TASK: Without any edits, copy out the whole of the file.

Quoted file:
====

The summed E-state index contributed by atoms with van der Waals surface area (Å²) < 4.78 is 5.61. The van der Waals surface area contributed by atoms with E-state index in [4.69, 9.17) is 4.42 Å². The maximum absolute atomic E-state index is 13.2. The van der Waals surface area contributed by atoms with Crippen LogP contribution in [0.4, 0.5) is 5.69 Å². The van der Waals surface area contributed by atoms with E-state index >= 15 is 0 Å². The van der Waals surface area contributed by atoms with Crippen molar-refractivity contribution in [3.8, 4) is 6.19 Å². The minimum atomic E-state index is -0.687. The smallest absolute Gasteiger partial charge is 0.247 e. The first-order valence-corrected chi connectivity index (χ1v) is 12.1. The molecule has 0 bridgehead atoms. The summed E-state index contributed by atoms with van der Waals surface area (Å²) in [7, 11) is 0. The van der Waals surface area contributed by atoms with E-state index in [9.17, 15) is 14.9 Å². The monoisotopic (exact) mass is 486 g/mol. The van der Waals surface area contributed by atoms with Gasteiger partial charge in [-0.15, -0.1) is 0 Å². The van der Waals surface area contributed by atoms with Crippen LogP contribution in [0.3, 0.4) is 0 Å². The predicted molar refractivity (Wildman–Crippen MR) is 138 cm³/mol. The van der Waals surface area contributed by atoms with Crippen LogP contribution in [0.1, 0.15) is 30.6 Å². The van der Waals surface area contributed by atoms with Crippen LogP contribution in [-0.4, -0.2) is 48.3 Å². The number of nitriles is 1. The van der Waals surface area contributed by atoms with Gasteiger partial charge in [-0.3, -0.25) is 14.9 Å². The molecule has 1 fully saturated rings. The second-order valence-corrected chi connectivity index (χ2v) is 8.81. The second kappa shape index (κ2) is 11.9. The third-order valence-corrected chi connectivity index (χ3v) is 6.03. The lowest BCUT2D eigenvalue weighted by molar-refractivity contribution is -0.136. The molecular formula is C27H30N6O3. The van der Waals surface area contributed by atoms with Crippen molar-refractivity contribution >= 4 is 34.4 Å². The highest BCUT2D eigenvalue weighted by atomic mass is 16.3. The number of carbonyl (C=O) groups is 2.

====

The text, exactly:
The summed E-state index contributed by atoms with van der Waals surface area (Å²) < 4.78 is 5.61. The van der Waals surface area contributed by atoms with E-state index in [4.69, 9.17) is 4.42 Å². The maximum absolute atomic E-state index is 13.2. The van der Waals surface area contributed by atoms with Crippen LogP contribution in [0.4, 0.5) is 5.69 Å². The van der Waals surface area contributed by atoms with E-state index >= 15 is 0 Å². The van der Waals surface area contributed by atoms with Crippen molar-refractivity contribution in [3.8, 4) is 6.19 Å². The minimum atomic E-state index is -0.687. The smallest absolute Gasteiger partial charge is 0.247 e. The first-order valence-corrected chi connectivity index (χ1v) is 12.1. The molecule has 0 bridgehead atoms. The summed E-state index contributed by atoms with van der Waals surface area (Å²) in [7, 11) is 0. The van der Waals surface area contributed by atoms with E-state index in [9.17, 15) is 14.9 Å². The monoisotopic (exact) mass is 486 g/mol. The van der Waals surface area contributed by atoms with Gasteiger partial charge in [-0.15, -0.1) is 0 Å². The van der Waals surface area contributed by atoms with Crippen LogP contribution in [0.3, 0.4) is 0 Å². The predicted molar refractivity (Wildman–Crippen MR) is 138 cm³/mol. The van der Waals surface area contributed by atoms with Crippen LogP contribution in [0.1, 0.15) is 30.6 Å². The van der Waals surface area contributed by atoms with Crippen LogP contribution in [-0.4, -0.2) is 48.3 Å². The number of nitriles is 1. The van der Waals surface area contributed by atoms with Gasteiger partial charge in [-0.3, -0.25) is 14.9 Å². The molecule has 1 fully saturated rings. The second-order valence-corrected chi connectivity index (χ2v) is 8.81. The second kappa shape index (κ2) is 11.9. The third-order valence-corrected chi connectivity index (χ3v) is 6.03. The lowest BCUT2D eigenvalue weighted by molar-refractivity contribution is -0.136. The molecular formula is C27H30N6O3. The van der Waals surface area contributed by atoms with Crippen molar-refractivity contribution >= 4 is 34.4 Å². The highest BCUT2D eigenvalue weighted by atomic mass is 16.3. The number of carbonyl (C=O) groups is 2.